Foster-ing The Spread Of Great Ideas

Steve Redgrave, Tim Foster, James Cracknell and Matthew Pinsent after winning the fours at the Sydney Games. Foster was small for an Olympic heavyweight but his excellent technique ensured him of a seat between Redgrave and Pinsent.
Steve Redgrave, Tim Foster, James Cracknell and Matthew Pinsent after winning the fours at the Sydney Games. Foster was small for an Olympic heavyweight but his excellent technique ensured him of a seat between Redgrave and Pinsent.

21 November 2016

Tim Koch has been watching Tim Foster:

TED (Technology, Entertainment, Design) is a set of conferences run by the non-profit organisation, the Sapling Foundation. Sapling says that its goal is ‘to foster the spread of great ideas’. Its declared aim is

to provide a platform for the world’s smartest thinkers, greatest visionaries and most-inspiring teachers, so that millions of people can gain a better understanding of the biggest issues faced by the world, and a desire to help create a better future.

TED talks are held throughout North America, Europe and Asia, offering live streaming of the events. More than 2,400 of them are available free on ted.com, and the combined viewing figures up to 2012 are over one billion. The talks, often in the form of storytelling, are on a wide range of topics. Speakers have a maximum of 18 minutes to present their ideas in the most innovative and engaging ways they can. Well-known past speakers include Bill Clinton, Richard Dawkins, Bill Gates and Bono. More importantly in HTBS land, TED has also given a platform to Tim Foster, Gold Medalist in the GB Four at Sydney 2000.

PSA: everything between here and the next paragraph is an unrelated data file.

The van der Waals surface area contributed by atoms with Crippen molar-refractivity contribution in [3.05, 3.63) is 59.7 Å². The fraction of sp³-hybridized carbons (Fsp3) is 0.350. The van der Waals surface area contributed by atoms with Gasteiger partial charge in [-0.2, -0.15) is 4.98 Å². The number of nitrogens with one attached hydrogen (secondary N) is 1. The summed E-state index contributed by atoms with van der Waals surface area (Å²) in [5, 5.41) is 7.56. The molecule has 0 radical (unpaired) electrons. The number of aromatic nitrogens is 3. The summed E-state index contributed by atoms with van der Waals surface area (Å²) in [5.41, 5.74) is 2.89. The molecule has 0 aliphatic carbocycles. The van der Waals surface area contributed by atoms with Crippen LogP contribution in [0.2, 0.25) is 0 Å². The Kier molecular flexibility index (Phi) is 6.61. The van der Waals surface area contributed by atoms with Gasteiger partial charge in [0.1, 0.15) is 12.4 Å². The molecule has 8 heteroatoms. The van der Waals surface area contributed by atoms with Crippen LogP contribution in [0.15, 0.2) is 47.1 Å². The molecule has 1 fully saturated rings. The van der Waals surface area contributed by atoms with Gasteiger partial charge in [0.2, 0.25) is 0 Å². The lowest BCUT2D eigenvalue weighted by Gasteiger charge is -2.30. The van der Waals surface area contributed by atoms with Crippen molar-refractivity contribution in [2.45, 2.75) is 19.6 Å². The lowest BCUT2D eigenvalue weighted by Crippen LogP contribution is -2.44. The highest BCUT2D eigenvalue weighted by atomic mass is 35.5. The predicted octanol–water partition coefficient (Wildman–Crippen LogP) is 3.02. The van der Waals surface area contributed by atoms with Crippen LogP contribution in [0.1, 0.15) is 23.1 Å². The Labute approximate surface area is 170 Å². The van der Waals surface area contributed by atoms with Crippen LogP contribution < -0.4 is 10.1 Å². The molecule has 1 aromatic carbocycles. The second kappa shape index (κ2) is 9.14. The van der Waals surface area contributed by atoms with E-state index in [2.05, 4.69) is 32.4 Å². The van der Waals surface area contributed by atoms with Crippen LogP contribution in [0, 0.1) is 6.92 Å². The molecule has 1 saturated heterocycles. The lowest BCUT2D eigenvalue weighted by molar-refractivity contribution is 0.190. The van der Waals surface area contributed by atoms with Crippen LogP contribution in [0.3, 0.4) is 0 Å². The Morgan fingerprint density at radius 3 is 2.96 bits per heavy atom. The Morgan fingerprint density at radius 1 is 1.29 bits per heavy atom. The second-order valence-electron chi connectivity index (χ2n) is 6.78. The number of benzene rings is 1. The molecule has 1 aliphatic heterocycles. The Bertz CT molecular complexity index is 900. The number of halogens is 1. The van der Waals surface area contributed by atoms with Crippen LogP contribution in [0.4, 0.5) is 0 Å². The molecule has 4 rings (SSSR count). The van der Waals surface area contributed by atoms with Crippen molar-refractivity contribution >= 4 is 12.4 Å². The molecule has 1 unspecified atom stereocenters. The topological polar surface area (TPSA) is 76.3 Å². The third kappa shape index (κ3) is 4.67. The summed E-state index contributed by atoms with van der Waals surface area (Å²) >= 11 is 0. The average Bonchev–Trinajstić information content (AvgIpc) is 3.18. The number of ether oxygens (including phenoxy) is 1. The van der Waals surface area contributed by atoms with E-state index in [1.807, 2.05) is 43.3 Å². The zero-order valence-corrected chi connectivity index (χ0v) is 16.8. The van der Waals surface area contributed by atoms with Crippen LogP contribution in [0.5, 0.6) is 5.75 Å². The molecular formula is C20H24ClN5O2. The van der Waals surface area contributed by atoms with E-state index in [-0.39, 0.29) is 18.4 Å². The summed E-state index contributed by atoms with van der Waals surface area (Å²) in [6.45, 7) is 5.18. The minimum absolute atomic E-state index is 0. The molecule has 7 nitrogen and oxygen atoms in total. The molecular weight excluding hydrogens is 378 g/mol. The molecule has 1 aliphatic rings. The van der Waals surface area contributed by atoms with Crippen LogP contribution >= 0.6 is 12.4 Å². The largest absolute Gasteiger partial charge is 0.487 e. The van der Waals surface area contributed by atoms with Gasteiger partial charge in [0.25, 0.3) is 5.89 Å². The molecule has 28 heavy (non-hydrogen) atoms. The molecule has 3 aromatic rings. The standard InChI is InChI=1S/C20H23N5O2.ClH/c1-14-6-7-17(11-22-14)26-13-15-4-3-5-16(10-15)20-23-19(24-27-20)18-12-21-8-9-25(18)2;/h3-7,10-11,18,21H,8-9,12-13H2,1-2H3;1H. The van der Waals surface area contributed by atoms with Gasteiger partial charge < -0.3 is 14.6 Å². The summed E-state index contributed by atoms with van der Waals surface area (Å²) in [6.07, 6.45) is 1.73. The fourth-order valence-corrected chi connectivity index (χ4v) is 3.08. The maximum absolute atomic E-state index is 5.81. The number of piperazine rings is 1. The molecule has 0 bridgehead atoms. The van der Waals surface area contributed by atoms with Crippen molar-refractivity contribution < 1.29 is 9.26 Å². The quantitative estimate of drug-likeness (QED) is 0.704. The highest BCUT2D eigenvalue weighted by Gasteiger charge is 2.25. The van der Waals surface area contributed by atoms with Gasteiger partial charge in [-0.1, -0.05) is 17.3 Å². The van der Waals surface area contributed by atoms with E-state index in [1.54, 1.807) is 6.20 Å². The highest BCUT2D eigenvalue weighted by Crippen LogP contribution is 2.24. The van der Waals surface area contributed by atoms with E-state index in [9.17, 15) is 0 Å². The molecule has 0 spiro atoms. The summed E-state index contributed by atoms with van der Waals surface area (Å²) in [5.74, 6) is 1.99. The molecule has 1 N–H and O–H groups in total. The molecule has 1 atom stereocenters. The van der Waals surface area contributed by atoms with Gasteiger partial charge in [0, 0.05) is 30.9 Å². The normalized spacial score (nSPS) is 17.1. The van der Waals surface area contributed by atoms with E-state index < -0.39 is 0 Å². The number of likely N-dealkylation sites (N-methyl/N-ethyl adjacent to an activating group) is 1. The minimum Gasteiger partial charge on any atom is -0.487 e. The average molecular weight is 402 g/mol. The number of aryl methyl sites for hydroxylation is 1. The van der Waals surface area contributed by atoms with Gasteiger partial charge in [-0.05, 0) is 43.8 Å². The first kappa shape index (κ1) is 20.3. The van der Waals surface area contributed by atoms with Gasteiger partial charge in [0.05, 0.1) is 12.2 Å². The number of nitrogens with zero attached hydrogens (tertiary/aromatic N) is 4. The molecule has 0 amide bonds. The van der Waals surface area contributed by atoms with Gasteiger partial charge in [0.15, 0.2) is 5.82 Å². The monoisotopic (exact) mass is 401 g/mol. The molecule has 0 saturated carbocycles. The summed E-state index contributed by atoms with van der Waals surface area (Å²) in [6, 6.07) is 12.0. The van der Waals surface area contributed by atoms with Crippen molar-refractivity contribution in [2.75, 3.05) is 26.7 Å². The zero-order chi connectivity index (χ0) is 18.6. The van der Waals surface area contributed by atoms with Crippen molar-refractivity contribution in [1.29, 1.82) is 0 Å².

Student Tim, not too grand to take his turn at marshalling the Oxford Summer Eights in 2014. I sprung a quick interview on him but he was happy to talk. I was not surprised when I found him to be a charming and self-effacing man, even by the relatively civilised standards of most elite rowers.
Student Tim, not too grand to take his turn at marshalling the Oxford Summer Eights in 2014. I sprung a quick interview on him but he was happy to talk. I was not surprised when I found him to be a charming and self-effacing man, even by the relatively civilised standards of most elite rowers.

Rowing is a sport blessed with a disproportionately large proportion of articulate participants. When a microphone or notepad is put in front of a gold medal winning rower, a significant majority can clearly impart relevant information, most producing complete sentences with a beginning, a middle and an end. Tim Foster is certainly one of these eloquent athletes and, in his TED talk, he describes what he and the others had to go through to cross the finish line 0.4 seconds ahead of the next crew.

Tim and James being interviewed at Henley in 2016.
Tim and James being interviewed at Henley in 2016.

Foster’s personal story contains varying proportions of self-confessed stupidity, bad luck, stubbornness and bravery. His TED audience were not rowers, and you do not have to be one to be hooked by an entertaining and informative talk. However, if you have ever pulled an oar in anger, you will be even more enthralled, so put aside 20 minutes and catch Gold Fever with Tim Foster.

One comment

  1. Clive Radley, rowing and boat building historian, writes: ‘Friends of mine, Peter and Diana Duggan, used to live in Twickenham years ago and they say that Tim Foster slept on their floor a number of times. Tim was friendly with their daughter, Glenda, before he started winning medals in rowing.

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